Friday, March 04, 2005

Secrets (1933)

Secrets. Image: Mary Pickford Foundation.

US © 1933 The Pickford Corp. P+D: Frank Borzage. SC: Frances Marion – based on the play by Rudolf Besier and May Edginton (1922). DP: Ray June. PD: Richard Day. COST: Adrian. M: Alfred Newman. "Oh, Susannah" (Stephen Foster).
    Starring Mary Pickford (Mary Carlton), Leslie Howard (John Carlton), Ned Sparks (Sunshine), Mona Maris (Señora Lolita Martinez). 82 min.
    A print of beautiful definition from La Cinémathèque francaise.
    Viewed at Orion, Helsinki, 4 March 2005 (previously unshown in Finland).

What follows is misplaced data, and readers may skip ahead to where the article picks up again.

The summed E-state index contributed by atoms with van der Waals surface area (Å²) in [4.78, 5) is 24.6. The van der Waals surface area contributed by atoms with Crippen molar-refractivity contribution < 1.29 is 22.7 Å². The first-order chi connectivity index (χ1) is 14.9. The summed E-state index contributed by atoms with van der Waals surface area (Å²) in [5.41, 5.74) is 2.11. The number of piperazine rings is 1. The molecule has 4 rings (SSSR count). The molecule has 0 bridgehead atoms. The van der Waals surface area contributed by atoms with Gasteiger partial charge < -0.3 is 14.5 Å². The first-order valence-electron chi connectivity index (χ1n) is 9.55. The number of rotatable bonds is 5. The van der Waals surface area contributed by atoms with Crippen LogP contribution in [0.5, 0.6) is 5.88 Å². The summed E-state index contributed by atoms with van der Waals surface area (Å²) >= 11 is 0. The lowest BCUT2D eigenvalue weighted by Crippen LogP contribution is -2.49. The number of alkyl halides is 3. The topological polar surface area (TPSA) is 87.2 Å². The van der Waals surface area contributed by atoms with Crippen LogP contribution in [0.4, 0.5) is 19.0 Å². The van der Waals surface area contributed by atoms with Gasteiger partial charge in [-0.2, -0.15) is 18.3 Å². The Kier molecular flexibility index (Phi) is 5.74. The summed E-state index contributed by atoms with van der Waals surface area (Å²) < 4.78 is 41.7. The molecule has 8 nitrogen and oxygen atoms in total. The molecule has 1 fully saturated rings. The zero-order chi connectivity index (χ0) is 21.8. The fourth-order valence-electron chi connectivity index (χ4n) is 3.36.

The final "secrets" speech by Pickford the eternal girl now as an old lady is the raison d'être of the film. Another high point: Pickford confronts her rival (Mona Maris) and puts the words in her hubby's mouth that even as he was at his most unfaithful "I was always everything"; the eternal story resonates even in the era of Clinton.

A better film than Borzage's first adaptation, 1924, with Norma Talmadge. An epic story covering the years 1865–1932, often with bold montage sequences. I like the way the film feels like a summing-up of Mary Pickford no longer the child but all woman with many aspects. It has the feel of a tribute to Griffith with whom Pickford first blossomed, and also to the high silent era of the late 1920s with forceful use of the close-up and montage. Too hurried and stereotyped to be a masterpiece, yet at least ***

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